And that’s what is so nice about a family business. I was in one recently and the owner asked “so what is a reasonable amount of profit for us to make this year so we can invest in more things that support our purpose?”

Do you think every company can make that transition?

GEOFF: Its really about maturation to become a truly purpose driven company. So you might start by applying the Sullivan codes by focussing on good health and safety to introduce CSR (Corporate Social Responsibility) and then the next level of maturity is recognising that that’s not really helping us to change the world.

There we are with all these CSR activities funded by shareholders’ money that are not creating growth or making the company more profitable. Being truly purpose led doesn’t need CSR to enable doing good to the world, because you are doing it every day in all that you do. We must ask ourselves what it really is that the world needs from us, and then use that to grow and become profitable.

At the time, Paul Polman encouraged us to be ambitious, to put purpose at the centre of our business and to do well by doing good. There is still an allergic reaction to doing good because that’s what charities do whilst companies do well. So we need more companies that do well through doing good.

The Pocket Progress Coach is about making the boardroom accessible to people at the start of their career and I would be a fool not to take the opportunity to ask someone with your experience for practical advice when applying for your first job, for instance after graduating?

GEOFF: Young grads today have to do stuff and show interviewers that they have done stuff, which has truly built their character in a positive way. That’s the differentiator in the end.

In one of my earlier jobs in my career at Unilever, I was responsible for graduate recruitment. If I think back, the competition was immense. We had around 8000 applicants at Unilever and only 40 kids would get a job.

I would have parents asking me for advice like “what do my children need to do today to get a job?” Especially today, that’s no easy question to answer. I heard an upsetting statistic recently that only around 15% of grads are doing the jobs they were qualified to do.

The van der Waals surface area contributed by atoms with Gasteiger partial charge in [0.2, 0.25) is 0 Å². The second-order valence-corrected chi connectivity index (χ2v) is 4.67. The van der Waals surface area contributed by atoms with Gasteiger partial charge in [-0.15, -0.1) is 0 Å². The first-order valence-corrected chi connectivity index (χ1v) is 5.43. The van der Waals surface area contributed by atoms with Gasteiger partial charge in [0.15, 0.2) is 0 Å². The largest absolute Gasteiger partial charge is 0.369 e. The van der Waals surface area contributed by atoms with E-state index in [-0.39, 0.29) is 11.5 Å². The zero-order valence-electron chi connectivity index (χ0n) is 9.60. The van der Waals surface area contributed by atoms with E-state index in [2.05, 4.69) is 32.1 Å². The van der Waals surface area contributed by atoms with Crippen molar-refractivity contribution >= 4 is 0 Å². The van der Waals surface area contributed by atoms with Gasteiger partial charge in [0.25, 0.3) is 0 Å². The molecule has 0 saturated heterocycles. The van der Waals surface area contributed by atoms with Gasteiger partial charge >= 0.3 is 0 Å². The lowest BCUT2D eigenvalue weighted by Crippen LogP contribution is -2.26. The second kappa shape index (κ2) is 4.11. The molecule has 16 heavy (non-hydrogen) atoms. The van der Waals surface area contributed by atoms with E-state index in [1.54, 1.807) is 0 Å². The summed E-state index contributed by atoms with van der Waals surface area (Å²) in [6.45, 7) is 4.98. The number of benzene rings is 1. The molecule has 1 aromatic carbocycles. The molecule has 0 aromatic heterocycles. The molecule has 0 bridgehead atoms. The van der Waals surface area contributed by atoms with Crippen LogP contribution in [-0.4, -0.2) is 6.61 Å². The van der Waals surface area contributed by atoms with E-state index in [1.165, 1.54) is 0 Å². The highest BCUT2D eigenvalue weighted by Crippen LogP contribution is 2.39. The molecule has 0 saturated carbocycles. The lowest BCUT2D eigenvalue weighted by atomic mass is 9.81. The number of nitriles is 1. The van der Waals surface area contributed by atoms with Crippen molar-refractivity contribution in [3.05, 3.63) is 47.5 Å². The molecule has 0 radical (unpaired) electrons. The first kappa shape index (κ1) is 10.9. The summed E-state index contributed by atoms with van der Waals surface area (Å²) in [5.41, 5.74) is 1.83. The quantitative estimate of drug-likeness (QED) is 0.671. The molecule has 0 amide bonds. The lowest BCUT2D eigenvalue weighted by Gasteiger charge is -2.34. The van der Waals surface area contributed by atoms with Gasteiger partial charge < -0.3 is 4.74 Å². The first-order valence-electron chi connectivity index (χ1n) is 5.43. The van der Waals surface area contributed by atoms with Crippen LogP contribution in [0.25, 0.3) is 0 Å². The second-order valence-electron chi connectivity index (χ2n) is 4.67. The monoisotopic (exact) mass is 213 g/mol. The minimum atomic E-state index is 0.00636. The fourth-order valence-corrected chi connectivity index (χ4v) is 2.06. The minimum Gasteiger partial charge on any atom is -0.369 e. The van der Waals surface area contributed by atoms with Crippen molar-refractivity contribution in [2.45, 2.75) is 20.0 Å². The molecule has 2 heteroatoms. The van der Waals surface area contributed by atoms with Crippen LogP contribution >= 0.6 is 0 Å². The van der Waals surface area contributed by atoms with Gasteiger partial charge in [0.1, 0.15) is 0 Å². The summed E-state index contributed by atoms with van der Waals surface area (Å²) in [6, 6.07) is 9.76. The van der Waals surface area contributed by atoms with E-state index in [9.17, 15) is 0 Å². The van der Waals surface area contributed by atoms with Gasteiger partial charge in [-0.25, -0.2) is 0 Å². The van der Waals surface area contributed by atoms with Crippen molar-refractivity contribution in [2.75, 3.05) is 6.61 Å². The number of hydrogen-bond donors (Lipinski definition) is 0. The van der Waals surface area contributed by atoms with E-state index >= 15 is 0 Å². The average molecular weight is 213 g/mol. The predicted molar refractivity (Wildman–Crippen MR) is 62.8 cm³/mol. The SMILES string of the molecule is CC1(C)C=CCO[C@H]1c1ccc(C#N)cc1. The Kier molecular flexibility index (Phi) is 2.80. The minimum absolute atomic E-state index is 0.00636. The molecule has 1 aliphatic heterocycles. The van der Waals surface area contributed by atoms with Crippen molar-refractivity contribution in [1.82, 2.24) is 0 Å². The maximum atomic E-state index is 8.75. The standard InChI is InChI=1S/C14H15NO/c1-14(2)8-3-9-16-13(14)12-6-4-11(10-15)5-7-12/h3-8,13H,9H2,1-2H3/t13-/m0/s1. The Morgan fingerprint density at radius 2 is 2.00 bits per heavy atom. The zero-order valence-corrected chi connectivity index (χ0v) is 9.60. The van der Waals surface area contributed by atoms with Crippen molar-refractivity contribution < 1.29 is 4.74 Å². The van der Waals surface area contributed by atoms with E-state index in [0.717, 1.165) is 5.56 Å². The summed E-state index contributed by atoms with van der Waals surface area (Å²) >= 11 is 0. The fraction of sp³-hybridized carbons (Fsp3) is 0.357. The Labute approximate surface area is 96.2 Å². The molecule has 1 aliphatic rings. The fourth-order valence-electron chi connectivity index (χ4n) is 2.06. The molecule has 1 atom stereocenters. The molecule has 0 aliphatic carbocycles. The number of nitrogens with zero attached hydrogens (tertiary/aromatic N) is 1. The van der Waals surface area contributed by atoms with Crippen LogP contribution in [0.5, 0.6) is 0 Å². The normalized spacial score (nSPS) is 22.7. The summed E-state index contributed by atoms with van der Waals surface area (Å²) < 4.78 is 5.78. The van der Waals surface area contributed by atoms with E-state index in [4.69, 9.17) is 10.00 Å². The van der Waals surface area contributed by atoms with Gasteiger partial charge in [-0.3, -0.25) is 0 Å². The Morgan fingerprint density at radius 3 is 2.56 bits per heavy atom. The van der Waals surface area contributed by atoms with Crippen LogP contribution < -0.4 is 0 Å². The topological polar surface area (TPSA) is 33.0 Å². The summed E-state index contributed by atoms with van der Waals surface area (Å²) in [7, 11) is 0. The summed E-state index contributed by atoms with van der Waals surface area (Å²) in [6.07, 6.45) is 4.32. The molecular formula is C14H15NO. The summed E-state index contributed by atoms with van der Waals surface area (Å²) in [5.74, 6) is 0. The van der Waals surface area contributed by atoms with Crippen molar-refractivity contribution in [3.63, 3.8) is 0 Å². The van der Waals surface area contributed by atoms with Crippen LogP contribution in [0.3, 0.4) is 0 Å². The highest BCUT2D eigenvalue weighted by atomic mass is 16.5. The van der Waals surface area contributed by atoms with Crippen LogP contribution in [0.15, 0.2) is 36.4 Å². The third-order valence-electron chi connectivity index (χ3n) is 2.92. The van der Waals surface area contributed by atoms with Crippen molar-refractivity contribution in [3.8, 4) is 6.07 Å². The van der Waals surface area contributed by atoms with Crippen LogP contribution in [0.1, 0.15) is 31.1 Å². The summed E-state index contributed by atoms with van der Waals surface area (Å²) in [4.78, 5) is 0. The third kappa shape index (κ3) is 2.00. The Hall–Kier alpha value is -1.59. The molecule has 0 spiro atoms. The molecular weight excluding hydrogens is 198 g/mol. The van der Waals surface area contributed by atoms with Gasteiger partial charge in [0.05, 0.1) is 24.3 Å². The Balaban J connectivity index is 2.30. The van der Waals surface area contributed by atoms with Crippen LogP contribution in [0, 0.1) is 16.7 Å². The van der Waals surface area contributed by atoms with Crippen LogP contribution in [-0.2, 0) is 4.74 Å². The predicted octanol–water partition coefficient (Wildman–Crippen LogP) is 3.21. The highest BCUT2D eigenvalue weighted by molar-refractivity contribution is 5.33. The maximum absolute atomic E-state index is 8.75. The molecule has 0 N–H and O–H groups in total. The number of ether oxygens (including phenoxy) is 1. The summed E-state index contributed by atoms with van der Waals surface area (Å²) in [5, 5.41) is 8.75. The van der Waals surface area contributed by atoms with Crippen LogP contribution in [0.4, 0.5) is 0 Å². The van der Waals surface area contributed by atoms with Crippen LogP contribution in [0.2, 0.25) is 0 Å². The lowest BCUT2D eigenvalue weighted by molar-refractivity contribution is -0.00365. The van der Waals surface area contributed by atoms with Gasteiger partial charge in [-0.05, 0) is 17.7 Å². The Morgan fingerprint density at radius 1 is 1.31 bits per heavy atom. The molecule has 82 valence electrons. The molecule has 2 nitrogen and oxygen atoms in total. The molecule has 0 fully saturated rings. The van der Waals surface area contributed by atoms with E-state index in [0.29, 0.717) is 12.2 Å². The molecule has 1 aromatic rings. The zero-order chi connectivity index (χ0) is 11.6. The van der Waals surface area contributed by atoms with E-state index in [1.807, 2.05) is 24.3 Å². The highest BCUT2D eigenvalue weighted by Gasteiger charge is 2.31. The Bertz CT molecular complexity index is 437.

I started asking myself at the time “what is it that differentiates those grads – the people who made it so to say through all those rounds at Wimbledon and got through to the final and held up that trophy. What did they have that the other 7960 people didn’t have?” (This interview took place during the 2017 Wimbledon Tennis Tournament)

I realised it has something to do with the vocational work that makes me sit up in an interview, that makes me go “wow”. We have all done vocational work, but if I compare the applicant who worked all summer and saved some money with the one who worked part of the summer, saved up some money and then went to China to teach English for a few weeks, I think you can guess which one would get the job.

Should we not be helping young kids at University these days to learn how to really differentiate themselves, so they can lift the Wimbledon trophy? Things like academic results, vocational work, leadership positions – these are all just hygiene factors these days. Everyones got 1st, 2nd or 3rd class degree. Everyone has worked hard in the summer. What differentiates is attitude, passion, energy and character.

Thanks a lot for this interview!

Geoff McDonald:
Advocate and Campaigner

“I think young grads today have to do stuff and show interviewers that they have done stuff, which has truly built their character in a positive way. That’s the differentiator in the end.“

Some words about Geoff McDonald:

Researching this interview has been delightful. You only have to enter Geoff McDonald’s name into a search engine to be inundated with great articles and videos about Geoff’s career and campaigns.

Surprisingly, having previously been one of Unilever’s Vice Presidents for HR and having helped to manage that company’s transition to a purpose led approach is not the only reason Geoff is on the web.

Geoff left Unilever in 2014 to dedicate his life to addressing the issues and breaking the stigma of depression and anxiety in the corporate/working world.

I started these Purely Inspirational interviews, as a way to give something back and help the next generation, but this interview is special.

As someone who thrives on progress and get’s a kick out of reaching a target, I’d like to personally thank Geoff for this fantastic interview, his courage and dedication and most of all, quite simply, for helping me.

Interview Date: July 14th 2017